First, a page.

In 2016, a group of local parents came together to think about the green space we are lucky enough to have on our doorsteps, how we use it, what works and where we might be able to improve it in order to create a better family friendly, dog-free, safe and welcoming space for all ages and so, the Friends of Furzedown Rec group (FoFR) was formed.
Pre-covid restrictions, the Friends group hosted several community events and carried out extensive consultations asking the local community for opinions and ideas which were collated and given to Enable Leisure and Culture, the group responsible for managing and developing Wandsworth’s green spaces including Furzedown Rec.
With restrictions eased, we look forward to welcoming more of our community joining the Friends of Furzedown Rec group to ensure everyone’s voices are heard and the Rec meets all our needs. Do keep an eye on our green FoFR noticeboard along the Furzedown Drive side of the Rec, our Facebook page, twitter and instagram posts for new notices and updates.
To report any damage or issues on the Rec, email: email@example.com
To report damage or issues with the Pavilion, email: firstname.lastname@example.org
You are welcome to cc: email@example.com but issues will be dealt with more effectively if reported directly to the relevant enable departments.
The Pavilion is now available to hire. Please see ‘Booking and rates’ tab for further information.
About the Rec
The Rec has been a popular family destination over the years, with toddlers and younger children enjoying the gated playground area with swings, climbing frame, and the slide whilst older children enjoy a separate climbing frame, bigger swings and bars as well as the enclosed skate park.
The open green spaces have hosted many an end of term picnic for parents and children in particular. The Rec will hold many happy memories for families who’ve lived in Furzedown over the years.
There are also tennis courts and picnic tables and a young orchard as well as mature trees marking the boundaries.
The Friends of Furzedown Rec has seen family tea parties, wildflower meadows, bee trails and AGMs hosted over the past 3 years, all giving the local community a chance to come together, meet, share stories and enjoy each other’s company.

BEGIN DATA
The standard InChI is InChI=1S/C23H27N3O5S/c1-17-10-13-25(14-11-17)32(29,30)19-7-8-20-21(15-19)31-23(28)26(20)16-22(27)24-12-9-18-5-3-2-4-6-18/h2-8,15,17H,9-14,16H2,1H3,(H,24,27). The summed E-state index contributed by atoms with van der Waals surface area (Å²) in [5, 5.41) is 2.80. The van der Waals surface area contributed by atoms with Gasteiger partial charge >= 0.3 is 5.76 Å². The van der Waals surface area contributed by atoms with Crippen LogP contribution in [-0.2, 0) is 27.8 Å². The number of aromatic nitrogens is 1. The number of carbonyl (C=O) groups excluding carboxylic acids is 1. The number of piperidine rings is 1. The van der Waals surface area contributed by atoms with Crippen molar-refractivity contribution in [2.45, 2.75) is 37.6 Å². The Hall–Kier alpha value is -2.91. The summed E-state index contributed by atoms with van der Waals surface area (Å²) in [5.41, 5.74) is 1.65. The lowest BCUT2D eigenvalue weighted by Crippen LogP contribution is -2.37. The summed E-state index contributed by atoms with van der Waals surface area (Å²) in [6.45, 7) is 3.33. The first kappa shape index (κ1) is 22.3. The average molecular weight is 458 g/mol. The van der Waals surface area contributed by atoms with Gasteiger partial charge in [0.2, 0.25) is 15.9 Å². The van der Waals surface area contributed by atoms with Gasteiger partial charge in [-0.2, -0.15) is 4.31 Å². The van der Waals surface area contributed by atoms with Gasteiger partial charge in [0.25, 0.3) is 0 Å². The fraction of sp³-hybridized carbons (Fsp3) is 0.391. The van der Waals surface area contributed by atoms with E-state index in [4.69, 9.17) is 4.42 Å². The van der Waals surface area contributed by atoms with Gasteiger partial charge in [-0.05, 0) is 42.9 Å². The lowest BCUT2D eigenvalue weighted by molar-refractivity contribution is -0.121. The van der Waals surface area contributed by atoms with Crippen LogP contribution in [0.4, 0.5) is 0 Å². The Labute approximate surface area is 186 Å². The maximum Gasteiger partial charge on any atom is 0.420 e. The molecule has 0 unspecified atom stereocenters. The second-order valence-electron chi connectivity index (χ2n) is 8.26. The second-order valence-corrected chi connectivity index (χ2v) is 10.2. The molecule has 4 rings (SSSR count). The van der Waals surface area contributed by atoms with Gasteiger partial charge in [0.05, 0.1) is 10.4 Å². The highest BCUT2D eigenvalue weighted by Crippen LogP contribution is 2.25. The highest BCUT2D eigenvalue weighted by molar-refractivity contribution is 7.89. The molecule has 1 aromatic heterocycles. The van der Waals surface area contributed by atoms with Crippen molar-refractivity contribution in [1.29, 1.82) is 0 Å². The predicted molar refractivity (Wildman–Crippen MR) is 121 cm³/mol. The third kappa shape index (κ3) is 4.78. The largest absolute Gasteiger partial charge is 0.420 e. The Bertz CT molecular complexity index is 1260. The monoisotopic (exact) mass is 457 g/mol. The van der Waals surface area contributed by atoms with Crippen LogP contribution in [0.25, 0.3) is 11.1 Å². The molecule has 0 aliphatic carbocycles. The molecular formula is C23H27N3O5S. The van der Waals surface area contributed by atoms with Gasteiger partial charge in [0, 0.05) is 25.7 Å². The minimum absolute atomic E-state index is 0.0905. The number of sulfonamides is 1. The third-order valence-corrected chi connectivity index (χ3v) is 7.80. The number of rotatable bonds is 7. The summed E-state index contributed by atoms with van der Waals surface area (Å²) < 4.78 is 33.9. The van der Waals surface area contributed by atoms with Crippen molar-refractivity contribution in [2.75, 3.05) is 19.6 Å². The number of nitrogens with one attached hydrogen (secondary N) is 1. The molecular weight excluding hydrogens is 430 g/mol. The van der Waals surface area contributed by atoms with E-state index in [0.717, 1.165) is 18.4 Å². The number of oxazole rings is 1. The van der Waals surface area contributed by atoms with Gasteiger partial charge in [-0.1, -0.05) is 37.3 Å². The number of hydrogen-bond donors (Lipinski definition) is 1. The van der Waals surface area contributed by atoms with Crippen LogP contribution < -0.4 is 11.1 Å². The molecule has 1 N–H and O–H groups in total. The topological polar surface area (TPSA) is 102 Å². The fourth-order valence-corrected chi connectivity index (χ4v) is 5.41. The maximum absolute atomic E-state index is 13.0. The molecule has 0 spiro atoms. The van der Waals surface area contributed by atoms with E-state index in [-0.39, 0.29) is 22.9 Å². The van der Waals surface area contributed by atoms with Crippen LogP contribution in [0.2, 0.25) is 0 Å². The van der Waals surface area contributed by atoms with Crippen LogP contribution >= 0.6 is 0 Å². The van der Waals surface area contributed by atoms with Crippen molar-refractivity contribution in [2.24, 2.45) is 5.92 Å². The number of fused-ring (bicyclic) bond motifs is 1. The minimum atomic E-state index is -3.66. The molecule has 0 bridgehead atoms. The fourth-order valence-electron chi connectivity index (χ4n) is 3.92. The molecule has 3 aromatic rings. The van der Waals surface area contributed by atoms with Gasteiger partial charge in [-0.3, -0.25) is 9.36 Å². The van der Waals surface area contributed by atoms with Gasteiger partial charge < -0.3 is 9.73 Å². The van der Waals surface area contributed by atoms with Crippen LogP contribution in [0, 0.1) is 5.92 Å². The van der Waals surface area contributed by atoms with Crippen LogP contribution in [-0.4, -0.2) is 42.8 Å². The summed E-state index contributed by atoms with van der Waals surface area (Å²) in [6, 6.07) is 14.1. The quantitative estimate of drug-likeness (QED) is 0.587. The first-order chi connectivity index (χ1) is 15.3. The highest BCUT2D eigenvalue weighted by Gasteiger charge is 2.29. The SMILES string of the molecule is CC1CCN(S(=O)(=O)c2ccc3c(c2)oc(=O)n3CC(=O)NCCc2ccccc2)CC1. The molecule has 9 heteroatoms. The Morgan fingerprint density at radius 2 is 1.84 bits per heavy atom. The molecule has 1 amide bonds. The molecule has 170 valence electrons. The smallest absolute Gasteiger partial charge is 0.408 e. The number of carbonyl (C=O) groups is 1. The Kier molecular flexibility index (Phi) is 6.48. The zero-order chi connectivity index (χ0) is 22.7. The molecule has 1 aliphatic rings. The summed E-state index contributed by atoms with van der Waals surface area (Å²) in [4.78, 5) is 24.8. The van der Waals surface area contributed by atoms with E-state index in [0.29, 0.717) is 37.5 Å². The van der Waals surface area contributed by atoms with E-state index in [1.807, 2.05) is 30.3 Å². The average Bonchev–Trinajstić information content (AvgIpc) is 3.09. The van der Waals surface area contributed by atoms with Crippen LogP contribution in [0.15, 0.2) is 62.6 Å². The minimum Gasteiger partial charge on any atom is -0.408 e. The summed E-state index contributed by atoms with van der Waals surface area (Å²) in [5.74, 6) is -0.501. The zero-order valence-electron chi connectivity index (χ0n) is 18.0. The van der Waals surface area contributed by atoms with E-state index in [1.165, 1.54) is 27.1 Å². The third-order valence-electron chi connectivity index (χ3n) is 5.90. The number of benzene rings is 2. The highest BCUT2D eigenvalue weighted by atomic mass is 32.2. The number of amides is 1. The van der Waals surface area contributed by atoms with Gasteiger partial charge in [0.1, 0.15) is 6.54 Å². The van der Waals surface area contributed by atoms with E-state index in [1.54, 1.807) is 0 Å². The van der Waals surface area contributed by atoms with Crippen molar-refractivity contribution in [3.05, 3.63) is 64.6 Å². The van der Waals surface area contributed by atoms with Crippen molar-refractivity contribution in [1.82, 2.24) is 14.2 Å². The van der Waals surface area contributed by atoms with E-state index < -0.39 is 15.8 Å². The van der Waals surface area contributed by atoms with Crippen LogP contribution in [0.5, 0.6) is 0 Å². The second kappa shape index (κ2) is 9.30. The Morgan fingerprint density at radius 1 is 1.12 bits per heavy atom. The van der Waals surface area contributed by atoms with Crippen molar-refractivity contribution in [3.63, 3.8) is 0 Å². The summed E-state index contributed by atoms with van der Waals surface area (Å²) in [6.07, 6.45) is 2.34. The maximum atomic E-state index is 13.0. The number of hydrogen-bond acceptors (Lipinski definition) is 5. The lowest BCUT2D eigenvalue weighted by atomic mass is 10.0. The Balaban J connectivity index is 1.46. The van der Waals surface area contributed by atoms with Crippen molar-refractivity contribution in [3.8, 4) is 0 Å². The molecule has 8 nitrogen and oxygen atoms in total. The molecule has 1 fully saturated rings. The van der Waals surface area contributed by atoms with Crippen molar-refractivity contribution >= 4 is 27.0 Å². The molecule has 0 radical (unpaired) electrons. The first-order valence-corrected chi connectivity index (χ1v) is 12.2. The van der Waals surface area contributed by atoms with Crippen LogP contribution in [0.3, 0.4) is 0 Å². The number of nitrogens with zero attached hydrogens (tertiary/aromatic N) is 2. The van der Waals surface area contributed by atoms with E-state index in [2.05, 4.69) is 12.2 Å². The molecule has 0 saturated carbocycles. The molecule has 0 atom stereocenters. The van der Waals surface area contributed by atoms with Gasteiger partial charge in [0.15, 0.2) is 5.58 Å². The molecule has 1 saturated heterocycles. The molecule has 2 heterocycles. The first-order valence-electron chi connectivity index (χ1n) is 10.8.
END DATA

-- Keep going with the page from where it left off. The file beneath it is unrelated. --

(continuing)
About the Pavillion
The Furzedown Pavilion was for many years, an underused building next to the old Bowling Green on the Rec. It has now been refurbished to create a great community space, available for individuals and groups to hire for events such as yoga sessions, children’s parties or classes, local groups etc. The Refurbishment was funded by the WLF (Wandsworth Local Fund) which supports local initiatives for example schemes to support safer communities, employment opportunities for young people, better pavements and improved playgrounds.
Open Day October 2019 (source Wandsworth website):
Parks and open spaces spokesman Cllr Steffi Sutters said: “When we consulted on this idea last year local people were hugely in favour so I’m delighted we’ve been able to deliver a new community space that can be used for a whole range of recreational events, workshops and activities.“It has brought back into community use a building and green space that has been largely inaccessible to the wider public for much of the last 30 years. Now it is a family friendly community hub that’s open to all.“We hope it will be well-used by children, families, local groups, schools, clubs and the wider community.”
Book the Pavillion
Furzedown is a residential area in South West London, part of Wandsworth Borough and close to Tooting Common.
Originally the lands of a farm called Furzeden, it became the estate for Furzedown House, built about 1730 Furzedown is a residential area in SW London close to Tooting Bec Common. Originally the lands of a farm called Furzeden, it became the estate for Furzedown House, built about 1730.Hard to believe now, but back then the Streatham area was regarded as being countryside.
In the late 19th century, Furzedown House was owned by the Seely family, whose main residence was in the Isle of Wight. Later, it became a Teacher Training College and is now part of Graveney School. This lodge for Furzedown House, built in 1860, still remains.In the more distant past, the inhabitants of the manor of Tooting Graveney had the right of cutting furze and digging gravel. Hard to believe now, but back then the Streatham area was regarded as being countrysideIn the late 19th century, Furzedown House was owned by the Seely family, whose main residence was in the Isle of Wight. Later, it became a Teacher Training College and is now part of Graveney School. This lodge for Furzedown House built in 1860, still remains.
In the more distant past, the inhabitants of the manor of Tooting Graveney had the right of cutting furze and digging gravel.
Today’s Furzedown Ward is made up from parts of the Streatham Park and Furzedown estates.
The Furzedown Community Network is a very active local community network, made up of local people who are keen to help make Furzedown a great place to live, work and play. The FCN works to promote a true community feel within the neighbourhood as a whole through moderating a local online forum, hosting quiz nights and community events.